Summit Addresses Economic and Workforce Challenges

YOUNGSTOWN, Ohio – Lead by listening – sounds simple enough. Too often, though, it’s ignored, says Angela Williams, president and CEO of United Way Worldwide.

Williams, the first Black woman in her role at the United Way Worldwide, opened the Federal Reserve Bank of Cleveland’s Policy Summit 2023, “Communities Thriving in a Changing Economy.”

Without getting out into the community – “leading by listening,” as Williams said – it is impossible for people to understand what is happening, especially in the poorest households.

“We ask a lot of questions out of ignorance, because a lot of us don’t want to be ingrained and in relationships with those who are in deep poverty,” Williams said. “We don’t take the time to spend time, to go to their homes, to break bread with them, to listen, to engage. And if we were to do that, then some of the questions we ask academically as educated people, we would recognize as stupid questions that shouldn’t be asked.”

With Williams’ keynote address the starting point, much of the first day, June 22, of the annual two-day summit was spent listening as the Cleveland Fed opened the conversation up to those in attendance. Participants were asked to address economic and workforce challenges they see in their communities.

Benefit Cliffs

One problem is the so-called benefit cliff, the point at which low-wage workers no longer qualify for public benefits that help to sustain their families.

The fear of losing assistance for child care, health care, housing or nutrition benefits often leads to workers declining full-time employment, a raise or promotion, which keeps them in poverty.

The deputy general manager of the Greater Cleveland RTA and a member of the Community Advisory Council of the Cleveland Fed, Natoya J. Walker Minor, voiced her concerns that there needs to be a policy recommendation regarding benefit cliffs.

“We must impact and influence HHS [Health and Human Services], Department of Labor and all those federal organizations that have rules and regulation criteria that literally create a cycle of fear and people that we are entrapping in a cycle of poverty. So literally, it’s a push-pull ebb and flow that traps them and we have a responsibility … to effect change and stop talking about it,” Minor said.

Findlay Mayor Christina Muryn suggested looking at a transition period, where government benefits are titrated down and employers can help their workers make that adjustment.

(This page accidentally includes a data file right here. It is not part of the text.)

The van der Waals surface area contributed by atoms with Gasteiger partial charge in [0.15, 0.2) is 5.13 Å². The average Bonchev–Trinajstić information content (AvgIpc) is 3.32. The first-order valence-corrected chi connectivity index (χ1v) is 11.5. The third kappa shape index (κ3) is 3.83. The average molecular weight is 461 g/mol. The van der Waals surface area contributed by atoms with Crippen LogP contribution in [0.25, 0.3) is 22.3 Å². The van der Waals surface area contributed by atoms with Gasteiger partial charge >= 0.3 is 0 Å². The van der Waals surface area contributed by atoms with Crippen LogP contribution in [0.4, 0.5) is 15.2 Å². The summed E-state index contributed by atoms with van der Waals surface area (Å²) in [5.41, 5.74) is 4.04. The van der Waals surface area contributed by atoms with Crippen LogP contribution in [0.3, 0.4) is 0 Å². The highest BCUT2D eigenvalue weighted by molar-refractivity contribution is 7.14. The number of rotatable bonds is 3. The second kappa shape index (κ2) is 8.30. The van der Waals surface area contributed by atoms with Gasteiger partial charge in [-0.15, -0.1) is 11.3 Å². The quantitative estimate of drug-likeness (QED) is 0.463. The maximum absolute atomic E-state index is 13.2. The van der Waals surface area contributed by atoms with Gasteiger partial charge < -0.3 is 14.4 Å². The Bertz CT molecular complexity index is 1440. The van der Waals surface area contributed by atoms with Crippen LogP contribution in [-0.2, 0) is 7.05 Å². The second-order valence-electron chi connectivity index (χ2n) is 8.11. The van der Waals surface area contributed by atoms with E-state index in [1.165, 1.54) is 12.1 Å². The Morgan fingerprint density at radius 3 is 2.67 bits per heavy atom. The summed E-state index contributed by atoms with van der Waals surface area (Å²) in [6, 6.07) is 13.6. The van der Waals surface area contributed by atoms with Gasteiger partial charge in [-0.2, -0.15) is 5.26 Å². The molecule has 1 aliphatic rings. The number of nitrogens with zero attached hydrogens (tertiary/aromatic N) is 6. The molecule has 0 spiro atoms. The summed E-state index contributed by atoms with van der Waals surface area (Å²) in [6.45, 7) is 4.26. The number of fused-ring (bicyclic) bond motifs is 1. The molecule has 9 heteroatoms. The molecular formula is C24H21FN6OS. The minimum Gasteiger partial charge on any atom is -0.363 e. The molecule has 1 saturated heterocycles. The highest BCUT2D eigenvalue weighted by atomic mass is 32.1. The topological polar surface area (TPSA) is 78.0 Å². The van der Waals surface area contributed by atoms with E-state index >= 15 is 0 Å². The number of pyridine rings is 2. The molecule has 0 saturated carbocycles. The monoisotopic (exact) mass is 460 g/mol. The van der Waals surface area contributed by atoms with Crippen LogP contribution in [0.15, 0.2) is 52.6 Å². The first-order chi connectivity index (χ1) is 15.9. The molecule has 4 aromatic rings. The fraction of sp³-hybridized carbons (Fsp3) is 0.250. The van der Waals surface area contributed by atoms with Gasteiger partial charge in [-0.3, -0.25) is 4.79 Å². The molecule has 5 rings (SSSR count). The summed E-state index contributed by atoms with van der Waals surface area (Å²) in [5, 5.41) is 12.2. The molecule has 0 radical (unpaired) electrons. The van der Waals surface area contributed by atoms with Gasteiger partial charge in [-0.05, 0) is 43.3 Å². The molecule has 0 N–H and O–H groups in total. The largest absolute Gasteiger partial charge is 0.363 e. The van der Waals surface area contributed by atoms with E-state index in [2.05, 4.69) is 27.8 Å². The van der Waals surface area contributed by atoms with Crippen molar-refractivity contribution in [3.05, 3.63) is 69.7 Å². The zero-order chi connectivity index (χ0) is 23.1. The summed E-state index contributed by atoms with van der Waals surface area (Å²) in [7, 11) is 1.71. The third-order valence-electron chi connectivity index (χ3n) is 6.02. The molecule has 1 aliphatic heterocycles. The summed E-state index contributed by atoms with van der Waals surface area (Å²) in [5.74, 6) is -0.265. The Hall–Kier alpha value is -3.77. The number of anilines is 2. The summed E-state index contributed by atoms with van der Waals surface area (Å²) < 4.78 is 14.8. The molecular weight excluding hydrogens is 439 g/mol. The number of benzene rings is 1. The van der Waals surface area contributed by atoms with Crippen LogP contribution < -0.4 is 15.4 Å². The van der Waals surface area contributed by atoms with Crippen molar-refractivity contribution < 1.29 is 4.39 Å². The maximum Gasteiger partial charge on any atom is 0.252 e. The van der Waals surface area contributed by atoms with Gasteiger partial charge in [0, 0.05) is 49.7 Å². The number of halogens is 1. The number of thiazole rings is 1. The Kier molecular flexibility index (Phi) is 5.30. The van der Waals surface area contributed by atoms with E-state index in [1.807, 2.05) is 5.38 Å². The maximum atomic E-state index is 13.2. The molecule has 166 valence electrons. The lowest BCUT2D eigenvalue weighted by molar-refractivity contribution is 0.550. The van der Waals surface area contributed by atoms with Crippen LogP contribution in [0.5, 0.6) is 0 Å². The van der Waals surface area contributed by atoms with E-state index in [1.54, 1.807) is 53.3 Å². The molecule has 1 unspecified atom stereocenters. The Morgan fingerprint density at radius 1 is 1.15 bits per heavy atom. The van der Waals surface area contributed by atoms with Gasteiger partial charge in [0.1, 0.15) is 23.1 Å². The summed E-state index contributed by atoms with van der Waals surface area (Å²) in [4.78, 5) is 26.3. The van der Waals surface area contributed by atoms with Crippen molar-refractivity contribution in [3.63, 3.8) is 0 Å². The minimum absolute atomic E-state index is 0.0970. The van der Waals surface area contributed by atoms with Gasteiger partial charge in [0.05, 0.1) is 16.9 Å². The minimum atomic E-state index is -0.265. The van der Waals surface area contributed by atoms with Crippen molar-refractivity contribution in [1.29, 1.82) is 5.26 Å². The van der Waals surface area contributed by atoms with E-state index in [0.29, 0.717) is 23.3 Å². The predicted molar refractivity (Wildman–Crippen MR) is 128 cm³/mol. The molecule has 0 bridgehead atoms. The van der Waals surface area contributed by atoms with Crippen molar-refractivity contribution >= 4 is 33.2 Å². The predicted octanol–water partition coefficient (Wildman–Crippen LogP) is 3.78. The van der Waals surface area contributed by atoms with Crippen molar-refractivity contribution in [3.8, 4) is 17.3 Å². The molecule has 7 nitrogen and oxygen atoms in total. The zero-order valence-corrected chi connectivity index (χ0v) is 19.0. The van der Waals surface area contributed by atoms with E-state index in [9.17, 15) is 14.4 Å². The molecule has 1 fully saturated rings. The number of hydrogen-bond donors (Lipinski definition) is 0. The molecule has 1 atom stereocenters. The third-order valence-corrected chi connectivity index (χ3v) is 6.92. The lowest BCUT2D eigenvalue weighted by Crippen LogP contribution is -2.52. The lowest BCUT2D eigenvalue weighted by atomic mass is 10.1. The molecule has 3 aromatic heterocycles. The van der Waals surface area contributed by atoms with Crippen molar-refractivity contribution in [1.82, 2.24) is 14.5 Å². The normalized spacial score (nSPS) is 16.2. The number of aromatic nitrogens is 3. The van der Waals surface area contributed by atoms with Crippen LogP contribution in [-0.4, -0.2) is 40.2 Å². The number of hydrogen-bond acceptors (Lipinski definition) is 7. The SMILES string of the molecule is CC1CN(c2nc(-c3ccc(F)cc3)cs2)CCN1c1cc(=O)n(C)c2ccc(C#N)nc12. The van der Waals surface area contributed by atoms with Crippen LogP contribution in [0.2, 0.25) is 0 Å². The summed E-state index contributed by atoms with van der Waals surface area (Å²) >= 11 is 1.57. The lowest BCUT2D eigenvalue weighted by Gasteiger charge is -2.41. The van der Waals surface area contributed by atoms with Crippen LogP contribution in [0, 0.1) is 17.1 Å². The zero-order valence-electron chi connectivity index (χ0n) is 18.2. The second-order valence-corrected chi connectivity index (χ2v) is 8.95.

Bo Chilton, CEO of Impact Community Action in Columbus, said one employer who works with his group, Brad DeHays of Connect Housing, came to him with a novel idea to ease the effects of the benefit cliff.

Employees in training can start at a wage low enough to enable them to keep their benefits. As they earn increases by learning certain skills, the employer could put those increases into an interest-bearing escrow account so it could build until the employee makes enough to become self-sufficient. 

While Chilton acknowledged the idea is untested, he believes it deserves further study.

Housing, Child Care

Zack Reed, business development administrator for the office of Cleveland Mayor Justin Bibb, said one of the concerns he hears the most about is child care.

“Federal government, government as a whole, gives tax breaks to everybody along the way,” Reed said. “Why can’t we give these families a tax break for this day care?”

Reed described a situation where child care costs $500 a week. People must pay that sum because they have to work, which means people in the service industry struggle to pay just for child care. If that money could be returned to their pockets, Reed said more money could be spent in the communities.

In Findlay, Muryn said, one of her concerns is contractors who can sell what they are building for more in other communities. A lot of money spent by government programs is focused on low- to moderate-income census tract projects.

Then those who can afford a $250,000 to $300,000 house cannot find one. Instead, they end up pricing the less expensive homes higher, leading to housing shortages, or living outside of her town.

Marygrace Billek, director of human services in Mercer County, New Jersey, also spoke about low-income housing concerns.

In December 2020, Billek said her county housed five families in hotels and motels instead of in apartments. Because of efforts to lessen homelessness coupled with a lack of affordable housing, there are now 150 families that the county is housing in hotels.

She would like to see smaller developers, who build smaller communities, get access to government funds earmarked to build affordable housing.

Petrina Carter, CEO of Tri-County Community Action Agency in Virginia, said the federal poverty level is not in synch with reality, which means people who need services are unable to access them. Likewise, Carter said the definition of homeless is unrealistic when someone who slept in a hotel the night before cannot receive homeless assistance through Community Action.